Why should a customer pick your business over the competition? When selling a product or service, there has to be a reason why your company is more appealing. In other words, what is your Unique Selling Proposition (USP), Competitive Advantage, or Area of Superiority?
Hoping your product or service will attract customers without having any unique benefits is a sure recipe for failure. You have to remember that most people are reluctant to change; therefore, you'd better have a great reason why someone should switch and buy from you.
Let's look at TOMS shoes as an example. TOMS slogan is, "With every pair you purchase, TOMS will give a pair of new shoes to a child in need. One for one".
This slogan is TOMS unique selling proposition (USP); every time you buy TOMS shoes, they will give a new pair to a child in need. This mission (and slogan) keeps TOMS clear of price, quality, and comfort comparisons.
Over time, TOMS original slogan may have changed, but the message remains consistent. Every time you make a purchase, a person in need will benefit.
If you give a customer a unique reason to buy, you will stay clear of "price" and "feature" comparisons.
If you do not offer any unique benefits, you have to revisit your product or service - understanding what is truly unique about your business and then communicating it to your customers is of the utmost importance. In fact, a great USP (unique selling proposition) has the power to transform your business.
Is Your Product Or Service Valuable?
The customer has to see the value, and the value has to be greater than the cost. Otherwise, your product/service will not be perceived as having value.
For example, most people are happy to pay between $700-$1,000 for an iPhone because they believe they are getting something more valuable in return. And considering most people use their phone between 2 to 4 hours a day, it's easy to see why Apple can charge a premium for quality, style, and usability.
Does Your Product Or Service Feel Like A Commodity?
No product or service is immune from feeling like a commodity - when it's difficult for a consumer to see valuable differences.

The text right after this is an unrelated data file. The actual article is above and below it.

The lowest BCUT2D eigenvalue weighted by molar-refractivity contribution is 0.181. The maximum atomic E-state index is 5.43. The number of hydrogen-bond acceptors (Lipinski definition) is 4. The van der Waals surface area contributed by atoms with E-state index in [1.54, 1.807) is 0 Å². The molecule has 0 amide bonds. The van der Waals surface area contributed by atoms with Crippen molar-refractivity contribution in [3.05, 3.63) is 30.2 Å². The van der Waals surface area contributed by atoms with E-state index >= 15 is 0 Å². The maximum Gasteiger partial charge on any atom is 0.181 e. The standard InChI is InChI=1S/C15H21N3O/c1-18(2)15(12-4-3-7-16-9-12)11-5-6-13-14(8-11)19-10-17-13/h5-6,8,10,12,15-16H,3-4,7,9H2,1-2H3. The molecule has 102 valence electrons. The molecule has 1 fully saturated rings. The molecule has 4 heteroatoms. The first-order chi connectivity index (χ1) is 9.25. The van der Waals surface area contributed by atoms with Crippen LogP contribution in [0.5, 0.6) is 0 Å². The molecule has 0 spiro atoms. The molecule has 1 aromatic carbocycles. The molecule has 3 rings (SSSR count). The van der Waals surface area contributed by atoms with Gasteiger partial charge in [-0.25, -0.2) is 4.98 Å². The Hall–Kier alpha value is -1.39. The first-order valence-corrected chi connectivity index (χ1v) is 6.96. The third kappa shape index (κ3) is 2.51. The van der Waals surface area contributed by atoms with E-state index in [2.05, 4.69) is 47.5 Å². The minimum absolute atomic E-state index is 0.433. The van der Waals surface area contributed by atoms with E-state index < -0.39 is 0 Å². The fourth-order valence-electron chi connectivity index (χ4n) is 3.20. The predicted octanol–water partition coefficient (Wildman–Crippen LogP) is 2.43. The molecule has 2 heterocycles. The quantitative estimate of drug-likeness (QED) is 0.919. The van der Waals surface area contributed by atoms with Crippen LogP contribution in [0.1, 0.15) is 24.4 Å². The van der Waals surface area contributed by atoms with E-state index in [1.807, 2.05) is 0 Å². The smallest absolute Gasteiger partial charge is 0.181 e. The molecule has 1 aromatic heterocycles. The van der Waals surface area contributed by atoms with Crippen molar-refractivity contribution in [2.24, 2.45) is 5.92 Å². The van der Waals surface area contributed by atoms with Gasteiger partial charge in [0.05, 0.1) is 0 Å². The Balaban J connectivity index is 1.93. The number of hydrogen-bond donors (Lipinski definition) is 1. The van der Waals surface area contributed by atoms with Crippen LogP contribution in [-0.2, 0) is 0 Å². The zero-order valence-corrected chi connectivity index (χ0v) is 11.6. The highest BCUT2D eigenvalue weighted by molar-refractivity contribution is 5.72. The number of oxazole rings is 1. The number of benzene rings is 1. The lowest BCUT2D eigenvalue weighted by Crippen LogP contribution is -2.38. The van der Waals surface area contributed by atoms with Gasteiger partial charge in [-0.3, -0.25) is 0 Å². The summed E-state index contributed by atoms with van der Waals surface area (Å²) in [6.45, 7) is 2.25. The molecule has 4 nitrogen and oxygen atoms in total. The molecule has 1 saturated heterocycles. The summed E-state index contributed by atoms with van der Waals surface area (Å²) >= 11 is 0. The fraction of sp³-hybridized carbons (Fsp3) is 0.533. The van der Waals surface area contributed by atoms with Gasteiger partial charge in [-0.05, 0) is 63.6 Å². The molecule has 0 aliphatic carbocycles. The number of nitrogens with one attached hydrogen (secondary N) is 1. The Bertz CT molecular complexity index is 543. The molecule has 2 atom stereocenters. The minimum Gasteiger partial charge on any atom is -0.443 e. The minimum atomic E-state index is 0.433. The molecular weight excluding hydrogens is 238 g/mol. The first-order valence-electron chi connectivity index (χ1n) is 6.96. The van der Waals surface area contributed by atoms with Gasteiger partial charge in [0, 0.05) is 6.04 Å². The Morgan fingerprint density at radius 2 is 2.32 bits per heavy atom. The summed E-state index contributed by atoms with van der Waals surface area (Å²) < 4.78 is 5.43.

For example, most customers see air travel as a commodity. In other words, they don't see significant differences from one airline to another; hence, the price is the driving factor for most customers. This endless obsession by airlines over ticket prices has turned an incredible experience (flying) into a commodity.
Related: How to avoid Price Wars
On the other hand, the clothing industry has done the complete opposite. They have turned a commodity (clothing) into something that feels a lot more valuable - for many people, clothing is an extension of their personality.
All successful clothing companies know that focusing on "branding", "feelings", and "experience" is a lot more important than focusing on price and features. The result being? The brand is more important than the price; hence, well-known clothing brands will never be seen as a commodity.
How can you tell if your product or service is starting to feel like a commodity? If your potential customers frequently choose your competition solely because of lower-price, then your product/service is just a commodity to them. In other words, they didn't see anything unique about your business to justify the premium you are demanding.
To avoid commoditizing your product/service, you have to offer something unique and valuable - something that your competition cannot easily copy or claim.
Your Unique Selling Proposition Has To Be "Unique"
"Excellent customer service," "Attention to detail," "Personal touch," or "We go the extra mile" are all great values, but they are not unique.
Also, you don't necessarily have to be the best, cheapest, quickest, safest, or the highest quality offering - this is not what unique selling proposition is about. It is all about offering something truly unique and valuable.
What unique benefits do you offer that no-one else does? For most companies, this is a difficult question to answer, so take your time. Also, don't fall into the trap of listing vague benefits like "Our service is better than X." Customers don't switch from one company to another just because someone came up with a "better" product/service - this is especially true with products/services that have a high transaction value.
Amazon doesn't offer "better" shipping; they offer "overnight shipping." Also, they didn't offer "quicker/easier" purchasing; they offer "1-click ordering".
The point is that your unique selling proposition cannot be vague; it has to be unique, tangible, and genuinely beneficial to your customers.
A unique selling proposition (USP) is absolutely fundamental to your business success. In many ways, a clear USP is your north star - helping you navigate around your competition via clear and unique customer benefits.
Related: Growth Strategy (PDF Document)
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